Understand the past, embrace the present, enjoy the future

GEOFF BOUTLE
BACP Senior Accredited Counsellor

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Therapy, an April fool and the art of lost memory

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The acceptance of a specific day when practical jokes and pranks are played upon unsuspecting others is not just a UK oddity but a worldwide phenomenon. There are different days around the world and across the continents but here In the UK, April 1st has traditionally been known as April fool’s day

There seems to be many different reactions to activities on April fool’s Day. These range from a mischievous anticipation of fun to come to a rather world weary sigh or complete indifference. For some there may alas be a sense of foreboding as the day comes around with the fear that a prank may become some form of humiliation or even bullying behaviour.

Those who are the recipient of the ‘trick’, tend to react in different ways.  There may be a flash of anger, some self-deprecating humour or something akin to embarrassment. That embarrassment can extend to a feeling of being ‘shown up’. This in turn carries a mix of potential emotions from awkwardness to even shame.

These difficult feelings can be exacerbated by a fear that this disconcerting event will live long in the memory of those who witnessed it. That sense of discomfiture can also be present when we think back to other occasions when we have done something ill advised, said the wrong thing or acted inappropriately.

Clients talk of a hot redness, a blush coming over them at the very thought of the recollection. Yet as a therapist with rather poor colour vision, this is a reaction I may not actually be unaware of!

That those around us are unaware of our agitated, uncomfortable reaction to an event can be far more prevalent than we encourage ourselves to think. Despite the anguished concern about what others may have thought of us, the more likely reality is that the event was not actually seen or the words not heard. And even if the incident was witnessed, the event may not have registered on the consciousness of the observer.

This highlights ideas around memory and what we are automatically programmed to remember.  Our personal memory of what happened to us during those awful embarrassing moments can be almost faultless. We recall exactly what took place and when. We remember with precision why and how it occurred.

The strength of that reminiscence is such that it can come as a complete surprise to learn that others who were also present at the time, whether that was last week, last month or last year, will often have little recollection of just what we are talking about.

Our interpretation of what took place is not recognised. Those words we are so ashamed of uttering (or slurring!)  were not actually heard. The outfit which was so ridiculous was not even noticed and perhaps worst of all, the tears we cried were not even seen.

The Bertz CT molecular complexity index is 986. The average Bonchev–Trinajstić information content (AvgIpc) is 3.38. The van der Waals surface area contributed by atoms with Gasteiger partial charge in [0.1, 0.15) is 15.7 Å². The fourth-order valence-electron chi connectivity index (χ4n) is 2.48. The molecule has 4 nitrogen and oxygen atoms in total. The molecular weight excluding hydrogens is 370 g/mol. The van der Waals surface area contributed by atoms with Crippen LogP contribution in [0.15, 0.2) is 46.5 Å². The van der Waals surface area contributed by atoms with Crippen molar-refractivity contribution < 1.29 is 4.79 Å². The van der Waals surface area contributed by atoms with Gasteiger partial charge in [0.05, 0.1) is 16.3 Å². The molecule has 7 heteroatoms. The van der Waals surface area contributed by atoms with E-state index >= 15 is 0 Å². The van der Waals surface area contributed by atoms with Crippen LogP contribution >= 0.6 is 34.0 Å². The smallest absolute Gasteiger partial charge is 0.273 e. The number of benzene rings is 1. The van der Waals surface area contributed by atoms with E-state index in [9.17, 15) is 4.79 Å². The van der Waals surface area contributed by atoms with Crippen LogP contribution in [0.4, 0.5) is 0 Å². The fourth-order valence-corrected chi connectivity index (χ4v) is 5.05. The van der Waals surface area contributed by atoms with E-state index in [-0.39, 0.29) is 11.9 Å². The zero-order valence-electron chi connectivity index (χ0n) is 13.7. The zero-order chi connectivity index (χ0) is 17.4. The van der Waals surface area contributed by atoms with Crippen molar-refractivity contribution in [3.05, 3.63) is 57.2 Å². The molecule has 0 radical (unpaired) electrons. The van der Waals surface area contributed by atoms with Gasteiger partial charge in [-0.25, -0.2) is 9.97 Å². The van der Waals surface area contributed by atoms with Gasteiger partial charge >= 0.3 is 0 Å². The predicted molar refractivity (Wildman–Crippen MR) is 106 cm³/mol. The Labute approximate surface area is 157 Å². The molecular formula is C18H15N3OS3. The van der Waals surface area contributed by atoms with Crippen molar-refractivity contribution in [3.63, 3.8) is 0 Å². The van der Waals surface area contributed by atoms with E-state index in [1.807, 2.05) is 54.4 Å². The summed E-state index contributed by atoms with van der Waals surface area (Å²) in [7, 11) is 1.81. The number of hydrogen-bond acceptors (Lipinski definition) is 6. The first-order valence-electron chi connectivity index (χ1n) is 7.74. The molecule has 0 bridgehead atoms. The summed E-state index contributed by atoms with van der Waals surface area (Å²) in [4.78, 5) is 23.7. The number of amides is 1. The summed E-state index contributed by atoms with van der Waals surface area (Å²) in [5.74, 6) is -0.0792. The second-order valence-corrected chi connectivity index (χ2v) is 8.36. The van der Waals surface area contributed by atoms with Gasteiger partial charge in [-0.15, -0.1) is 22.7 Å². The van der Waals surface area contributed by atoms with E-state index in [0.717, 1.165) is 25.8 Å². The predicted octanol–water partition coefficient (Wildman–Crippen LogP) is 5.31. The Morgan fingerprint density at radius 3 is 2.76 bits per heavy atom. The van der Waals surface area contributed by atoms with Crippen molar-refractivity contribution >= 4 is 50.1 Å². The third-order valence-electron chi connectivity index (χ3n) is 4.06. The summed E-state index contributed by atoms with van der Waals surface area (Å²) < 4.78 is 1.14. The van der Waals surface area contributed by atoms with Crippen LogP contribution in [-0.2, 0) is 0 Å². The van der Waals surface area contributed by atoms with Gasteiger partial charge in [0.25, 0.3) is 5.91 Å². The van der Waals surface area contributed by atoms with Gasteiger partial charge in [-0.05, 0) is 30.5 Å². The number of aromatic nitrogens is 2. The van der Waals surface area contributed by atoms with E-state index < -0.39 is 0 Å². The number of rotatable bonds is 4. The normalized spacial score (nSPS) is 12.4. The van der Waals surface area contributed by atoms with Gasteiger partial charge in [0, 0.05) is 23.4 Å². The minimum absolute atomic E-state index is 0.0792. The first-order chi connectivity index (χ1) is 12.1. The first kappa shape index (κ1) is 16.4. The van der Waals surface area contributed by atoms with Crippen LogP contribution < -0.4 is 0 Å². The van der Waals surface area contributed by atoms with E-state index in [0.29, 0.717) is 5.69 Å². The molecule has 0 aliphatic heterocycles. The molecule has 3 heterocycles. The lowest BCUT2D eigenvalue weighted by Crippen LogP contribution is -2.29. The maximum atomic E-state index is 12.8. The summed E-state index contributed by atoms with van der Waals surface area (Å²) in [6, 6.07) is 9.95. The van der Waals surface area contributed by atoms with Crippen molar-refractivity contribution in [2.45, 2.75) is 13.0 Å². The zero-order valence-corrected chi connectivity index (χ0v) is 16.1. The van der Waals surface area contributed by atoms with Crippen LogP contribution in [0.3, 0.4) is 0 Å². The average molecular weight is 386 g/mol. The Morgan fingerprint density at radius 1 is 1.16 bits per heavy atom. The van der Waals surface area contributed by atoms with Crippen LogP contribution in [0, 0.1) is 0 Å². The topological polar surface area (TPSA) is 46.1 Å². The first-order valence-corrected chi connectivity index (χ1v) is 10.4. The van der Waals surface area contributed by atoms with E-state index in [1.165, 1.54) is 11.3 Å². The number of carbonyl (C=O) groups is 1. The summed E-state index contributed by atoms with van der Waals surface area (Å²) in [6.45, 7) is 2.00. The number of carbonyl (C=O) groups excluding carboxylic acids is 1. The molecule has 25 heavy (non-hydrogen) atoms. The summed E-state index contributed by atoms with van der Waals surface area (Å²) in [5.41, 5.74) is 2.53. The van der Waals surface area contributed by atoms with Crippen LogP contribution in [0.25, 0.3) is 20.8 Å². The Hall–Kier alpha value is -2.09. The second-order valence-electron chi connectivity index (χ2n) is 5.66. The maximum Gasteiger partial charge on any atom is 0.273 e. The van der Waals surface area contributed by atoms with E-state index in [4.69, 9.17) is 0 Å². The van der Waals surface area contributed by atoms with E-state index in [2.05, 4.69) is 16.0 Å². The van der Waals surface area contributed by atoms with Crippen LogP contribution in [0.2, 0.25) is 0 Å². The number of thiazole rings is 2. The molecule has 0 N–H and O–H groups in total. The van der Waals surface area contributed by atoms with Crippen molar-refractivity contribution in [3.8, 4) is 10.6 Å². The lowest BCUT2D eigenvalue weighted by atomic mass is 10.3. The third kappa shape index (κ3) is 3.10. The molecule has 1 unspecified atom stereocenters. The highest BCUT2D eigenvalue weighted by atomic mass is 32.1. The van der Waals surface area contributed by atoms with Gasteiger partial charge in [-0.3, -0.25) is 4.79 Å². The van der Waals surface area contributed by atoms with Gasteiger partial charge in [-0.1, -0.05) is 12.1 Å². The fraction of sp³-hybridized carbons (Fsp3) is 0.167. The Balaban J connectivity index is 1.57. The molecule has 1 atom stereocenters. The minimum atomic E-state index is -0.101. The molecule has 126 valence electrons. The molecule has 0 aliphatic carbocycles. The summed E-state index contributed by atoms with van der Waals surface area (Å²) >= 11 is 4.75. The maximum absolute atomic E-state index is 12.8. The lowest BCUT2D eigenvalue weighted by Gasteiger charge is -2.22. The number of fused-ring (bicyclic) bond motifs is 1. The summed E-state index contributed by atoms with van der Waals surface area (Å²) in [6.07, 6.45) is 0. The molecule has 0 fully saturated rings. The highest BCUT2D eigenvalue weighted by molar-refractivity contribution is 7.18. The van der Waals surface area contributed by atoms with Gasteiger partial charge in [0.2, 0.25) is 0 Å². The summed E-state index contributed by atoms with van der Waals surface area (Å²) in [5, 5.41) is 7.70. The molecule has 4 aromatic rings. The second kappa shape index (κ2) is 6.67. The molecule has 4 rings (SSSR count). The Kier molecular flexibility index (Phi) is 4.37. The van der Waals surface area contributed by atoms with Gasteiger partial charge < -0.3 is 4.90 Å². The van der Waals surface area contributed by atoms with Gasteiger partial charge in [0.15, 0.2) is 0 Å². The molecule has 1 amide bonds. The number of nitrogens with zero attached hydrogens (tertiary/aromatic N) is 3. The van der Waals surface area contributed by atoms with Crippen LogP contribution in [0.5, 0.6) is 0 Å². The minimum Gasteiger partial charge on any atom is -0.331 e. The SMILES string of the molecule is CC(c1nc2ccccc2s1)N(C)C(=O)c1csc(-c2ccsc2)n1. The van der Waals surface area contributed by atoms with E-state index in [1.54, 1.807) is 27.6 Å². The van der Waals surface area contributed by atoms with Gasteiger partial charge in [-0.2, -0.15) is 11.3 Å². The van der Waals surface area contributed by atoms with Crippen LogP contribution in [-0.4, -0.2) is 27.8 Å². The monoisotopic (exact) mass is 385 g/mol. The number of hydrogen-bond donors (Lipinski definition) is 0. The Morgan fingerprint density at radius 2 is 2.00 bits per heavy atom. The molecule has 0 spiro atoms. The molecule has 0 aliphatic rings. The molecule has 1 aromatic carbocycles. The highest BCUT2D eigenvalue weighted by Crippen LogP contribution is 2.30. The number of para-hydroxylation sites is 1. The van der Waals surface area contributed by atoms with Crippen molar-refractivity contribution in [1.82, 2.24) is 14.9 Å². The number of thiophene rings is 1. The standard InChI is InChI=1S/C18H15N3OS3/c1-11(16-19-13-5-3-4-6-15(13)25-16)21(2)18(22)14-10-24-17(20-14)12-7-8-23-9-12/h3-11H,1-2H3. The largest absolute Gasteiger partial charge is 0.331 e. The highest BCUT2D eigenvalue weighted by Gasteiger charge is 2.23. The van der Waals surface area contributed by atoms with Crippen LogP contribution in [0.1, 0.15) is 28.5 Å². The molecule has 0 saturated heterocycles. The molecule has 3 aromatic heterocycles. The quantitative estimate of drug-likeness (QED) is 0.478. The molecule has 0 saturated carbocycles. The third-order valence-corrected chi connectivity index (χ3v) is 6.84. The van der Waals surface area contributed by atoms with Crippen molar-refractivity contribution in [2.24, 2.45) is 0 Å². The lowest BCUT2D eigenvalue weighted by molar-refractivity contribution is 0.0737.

The unfortunate (or perhaps fortunate?) reality is that we can be extremely skilful at distressing ourselves over something which as far as the rest of the world is concerned, did not actually occur.

Of course there are times when events are captured not just in memory but also on the dreaded video clip. Social media in the click of some key strokes can then be used to expose our humiliation to the watching world. We have become used to the expression that ‘it’ has gone viral.  Yet the very prevalence of all those clips that have ’gone viral’ can serve to provide some reassurance.

Warhol talked of the fifteen minutes of fame.  Now even the most extreme of viral clips is likely to only claim some fifteen seconds of fame before our attention is directed elsewhere.  That restless and continual search for something new means that our moments of discomfiture are unlikely to ever live long in the universal memory.

And we can easily test this. Think back quickly to what was viral a year ago? Or six months? Or even last month?  Of course some things will come to your mind but my guess is that you have thought of the extreme. It is very unlikely to be the clip of your colleague stumbling over some words in an acceptance speech or a neighbour slipping over on the ice.

So remember that although whatever happens on April fool’s day may embarrass you in the moment, it will soon pass. You may recall the event in great agonising detail in the days and weeks to come but those around you are unlikely to. 

The reason is that we are all at the centre of our own personal world. Our memory is self-absorbed  and relatively narcissistic.

And others? Well at best they will have a passing interest in what you have done but their specific individual focus is most likely to be elsewhere. It will be on what happened to them, on how they presented and on what they said.   Our individual memory is a very self-centred memory

Whilst you fear your friends and colleagues are looking back with scorn, their attention will probably be centred on other thoughts.    Rather than inwardly laughing at you, they will be worried that you are still remembering the time at that party two years ago when they split their drink down the front of that dress with the ridiculously low top which they had always regretted wearing …!

And your thoughts about that?   

“You don’t remember….!?”   That is not what your friends are expecting to hear.

“ What do you mean …..’you don’t remember!!’   How can you not remember something so embarrassing…….?!!” 

I guess the answer may depend on what happened to you later that evening at that same event…!  Now that really was embarrassing.   Or perhaps that is just what you think!

 

 

By
Geoff Boutle

added on 1st April 2015

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